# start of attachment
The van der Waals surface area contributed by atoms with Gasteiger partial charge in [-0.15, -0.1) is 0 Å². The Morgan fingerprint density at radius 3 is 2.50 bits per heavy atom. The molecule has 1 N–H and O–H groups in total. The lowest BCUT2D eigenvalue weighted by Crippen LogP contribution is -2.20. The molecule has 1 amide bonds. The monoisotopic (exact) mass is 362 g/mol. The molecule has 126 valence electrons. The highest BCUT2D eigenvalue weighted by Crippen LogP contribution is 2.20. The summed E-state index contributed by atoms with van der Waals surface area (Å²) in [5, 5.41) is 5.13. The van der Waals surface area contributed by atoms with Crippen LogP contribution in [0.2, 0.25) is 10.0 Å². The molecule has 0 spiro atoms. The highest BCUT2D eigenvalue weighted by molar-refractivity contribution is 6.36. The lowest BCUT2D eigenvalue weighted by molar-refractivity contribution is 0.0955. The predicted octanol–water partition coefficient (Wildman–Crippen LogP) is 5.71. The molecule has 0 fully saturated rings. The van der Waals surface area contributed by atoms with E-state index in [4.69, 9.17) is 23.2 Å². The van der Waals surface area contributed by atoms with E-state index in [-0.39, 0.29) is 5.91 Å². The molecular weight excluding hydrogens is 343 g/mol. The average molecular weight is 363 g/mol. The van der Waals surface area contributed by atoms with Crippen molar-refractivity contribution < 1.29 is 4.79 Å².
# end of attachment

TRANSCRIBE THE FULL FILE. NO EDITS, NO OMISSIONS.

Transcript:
The van der Waals surface area contributed by atoms with Gasteiger partial charge in [-0.15, -0.1) is 0 Å². The Morgan fingerprint density at radius 3 is 2.50 bits per heavy atom. The molecule has 1 N–H and O–H groups in total. The lowest BCUT2D eigenvalue weighted by Crippen LogP contribution is -2.20. The molecule has 1 amide bonds. The monoisotopic (exact) mass is 362 g/mol. The molecule has 126 valence electrons. The highest BCUT2D eigenvalue weighted by Crippen LogP contribution is 2.20. The summed E-state index contributed by atoms with van der Waals surface area (Å²) in [5, 5.41) is 5.13. The van der Waals surface area contributed by atoms with Crippen LogP contribution in [0.2, 0.25) is 10.0 Å². The molecule has 0 spiro atoms. The highest BCUT2D eigenvalue weighted by molar-refractivity contribution is 6.36. The lowest BCUT2D eigenvalue weighted by molar-refractivity contribution is 0.0955. The predicted octanol–water partition coefficient (Wildman–Crippen LogP) is 5.71. The molecule has 0 fully saturated rings. The van der Waals surface area contributed by atoms with E-state index in [4.69, 9.17) is 23.2 Å². The van der Waals surface area contributed by atoms with E-state index in [-0.39, 0.29) is 5.91 Å². The molecular weight excluding hydrogens is 343 g/mol. The average molecular weight is 363 g/mol. The van der Waals surface area contributed by atoms with Crippen molar-refractivity contribution < 1.29 is 4.79 Å².